Silent Sam: Gone But Not Disavowed

“Silent Sam,” the statue of a Confederate soldier that stood on the Chapel Hill campus for decades, was removed after anti-racism activists pulled it down in August of 2018. Now, the pedestal on which it stood is gone, too.

In taking this step, which we welcome, UNC-Chapel Hill Chancellor Carol Folt cited security concerns. Folt declared that the pedestal “posed a continuing threat” to campus safety. But she did not make a statement that white supremacy has no place at North Carolina’s premier university.

Folt ordered the removal of the base on which the Confederate statue commonly called “Silent Sam” removed from the UNC campus earlier this week. The base, and plaques attached to it, were removed after midnight on Tuesday, Jan. 15 2019, to avoid confrontation.

It is highly unlikely that Folt’s failure to censure the legacy of racism was merely an oversight. It had to be a conscious choice. By avoiding the duty to speak out against the legacy of slavery the statue represented, Folt and UNC as a whole demonstrate that allowing the oppression of African-Americans is okay if it keeps your donors happy.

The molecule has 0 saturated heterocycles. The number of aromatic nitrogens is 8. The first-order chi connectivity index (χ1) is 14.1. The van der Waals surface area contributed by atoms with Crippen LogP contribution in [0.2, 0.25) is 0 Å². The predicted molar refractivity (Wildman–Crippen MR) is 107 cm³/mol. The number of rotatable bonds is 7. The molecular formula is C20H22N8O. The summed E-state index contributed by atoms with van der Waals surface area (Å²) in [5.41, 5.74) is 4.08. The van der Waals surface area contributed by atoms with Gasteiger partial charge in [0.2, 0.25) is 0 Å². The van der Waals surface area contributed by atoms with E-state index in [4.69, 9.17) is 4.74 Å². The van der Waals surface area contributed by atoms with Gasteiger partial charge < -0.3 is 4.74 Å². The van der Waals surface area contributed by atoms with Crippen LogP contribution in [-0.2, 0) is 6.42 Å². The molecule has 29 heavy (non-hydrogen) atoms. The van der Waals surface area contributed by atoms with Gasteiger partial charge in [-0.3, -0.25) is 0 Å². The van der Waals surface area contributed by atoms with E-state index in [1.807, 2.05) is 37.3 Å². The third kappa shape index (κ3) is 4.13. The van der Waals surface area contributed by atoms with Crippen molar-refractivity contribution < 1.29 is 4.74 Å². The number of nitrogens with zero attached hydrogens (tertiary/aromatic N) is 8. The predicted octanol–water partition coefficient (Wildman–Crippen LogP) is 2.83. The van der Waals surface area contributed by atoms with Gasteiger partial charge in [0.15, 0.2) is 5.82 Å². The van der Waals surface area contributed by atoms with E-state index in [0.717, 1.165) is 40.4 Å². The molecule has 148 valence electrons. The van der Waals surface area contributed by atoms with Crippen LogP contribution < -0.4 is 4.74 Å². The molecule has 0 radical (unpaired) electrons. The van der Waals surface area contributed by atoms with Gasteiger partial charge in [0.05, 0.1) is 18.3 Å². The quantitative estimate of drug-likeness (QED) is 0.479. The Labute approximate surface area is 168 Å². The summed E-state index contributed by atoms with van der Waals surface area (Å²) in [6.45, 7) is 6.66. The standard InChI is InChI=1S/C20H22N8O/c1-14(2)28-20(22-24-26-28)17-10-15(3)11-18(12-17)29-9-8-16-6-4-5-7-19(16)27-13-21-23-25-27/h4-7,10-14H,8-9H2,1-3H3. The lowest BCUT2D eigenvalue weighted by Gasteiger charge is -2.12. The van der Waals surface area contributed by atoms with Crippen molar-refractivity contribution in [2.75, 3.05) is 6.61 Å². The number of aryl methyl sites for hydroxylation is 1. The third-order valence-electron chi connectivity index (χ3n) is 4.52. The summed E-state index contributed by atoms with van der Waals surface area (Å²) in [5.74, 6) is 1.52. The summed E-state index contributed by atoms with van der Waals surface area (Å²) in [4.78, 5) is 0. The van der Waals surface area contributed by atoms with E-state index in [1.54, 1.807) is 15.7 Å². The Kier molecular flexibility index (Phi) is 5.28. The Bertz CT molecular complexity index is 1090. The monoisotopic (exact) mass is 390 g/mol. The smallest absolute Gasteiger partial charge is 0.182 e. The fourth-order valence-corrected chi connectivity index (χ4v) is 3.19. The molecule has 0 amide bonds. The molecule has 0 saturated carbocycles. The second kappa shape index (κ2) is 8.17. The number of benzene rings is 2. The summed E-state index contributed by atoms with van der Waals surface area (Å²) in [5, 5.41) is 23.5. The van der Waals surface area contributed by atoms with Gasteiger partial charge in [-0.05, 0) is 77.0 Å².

We honor the men and women who pulled Silent Sam off his pedestal. Removal of the base means it will not return to the same spot.

The symbolism of this isn’t sufficient. We have to remove every law, every custom, every practice that perpetuates white supremacy in our society. Until African–Americans and all people of color are full participants in our society – economically, socially, and politically – we will be unable to move forward to a just and classless world.

[Edited to add: Folt had also given notice that she would resign as Chancellor at the end of the current school year. The same day that the pedestal was removed, the UNC Board of Governors moved Folt’s resignation up to January 31 – in other words, 2 weeks. While we have no great sympathy for Folt, this move shows that the board still supports the racist message of the Silent Sam statue.]

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